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UK researchers collaborate on next-generation encoders

14 August, 2008

A group of UK researchers is working on a collaborative, government-backed project to develop a technology for manufacturing precision optical encoders rapidly. The Next-GEM (Next Generation Encoder Manufacture) project is being led by Renishaw, with Heriot-Watt University and Compound Semiconductor Technologies as partners.

The team hopes to develop a novel method for making diffractive scales with much finer features, at a much higher rate of production than current technologies allow.

The Next-GEM project is benefitting from a recently announced £20m injection from the Government to help UK manufacturers to stay ahead of their global competitors. The investment, made via the Government-sponsored Technology Strategy Board (TSB), is being used to support research to develop technologies, products and systems that incorporate "clever" technology. The Government contribution will be matched by private-sector contributions, taking the value of the supported projects to more than £40m.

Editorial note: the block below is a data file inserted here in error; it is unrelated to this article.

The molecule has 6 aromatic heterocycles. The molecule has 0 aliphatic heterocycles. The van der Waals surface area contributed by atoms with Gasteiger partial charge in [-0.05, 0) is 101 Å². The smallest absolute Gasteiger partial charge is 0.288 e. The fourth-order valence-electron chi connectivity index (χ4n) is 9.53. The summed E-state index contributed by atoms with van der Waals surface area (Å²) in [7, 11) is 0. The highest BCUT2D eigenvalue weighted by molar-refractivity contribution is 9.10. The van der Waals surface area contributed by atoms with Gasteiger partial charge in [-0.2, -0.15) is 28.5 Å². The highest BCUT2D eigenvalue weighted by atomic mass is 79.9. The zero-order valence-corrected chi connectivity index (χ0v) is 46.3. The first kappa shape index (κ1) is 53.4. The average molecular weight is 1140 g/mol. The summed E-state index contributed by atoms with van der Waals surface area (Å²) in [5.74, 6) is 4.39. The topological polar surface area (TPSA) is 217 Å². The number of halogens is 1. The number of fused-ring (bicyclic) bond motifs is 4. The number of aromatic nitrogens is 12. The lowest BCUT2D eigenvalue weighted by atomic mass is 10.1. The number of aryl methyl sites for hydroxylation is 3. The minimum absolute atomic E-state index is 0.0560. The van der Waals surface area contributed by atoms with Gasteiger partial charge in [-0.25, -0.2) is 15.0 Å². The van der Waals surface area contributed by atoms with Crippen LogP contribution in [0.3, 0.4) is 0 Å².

Since 2004, the TSB’s Collaborative Research and Development Programme has supported around 700 projects across 40 technology areas, with a combined investment by business and Government worth more than £1bn. Other projects being supported by the latest round of funding include a health management system for wind turbine transmissions, and a development for intelligently managing electrical power systems.

º  The TSB is also investing more than £10m with the Engineering & Physical Sciences Research Council in 16 collaborative r&d projects on new materials, including one aiming to develop high-temperature silicon carbide (SiC) semiconductors for energy applications. The project, led by Raytheon Systems working with researchers from the University of Strathclyde, is attempting to develop a method for designing and manufacturing SiC devices that will operate from 300–450°C. Such devices could be used future generations of rugged, efficient drives that need less cooling.

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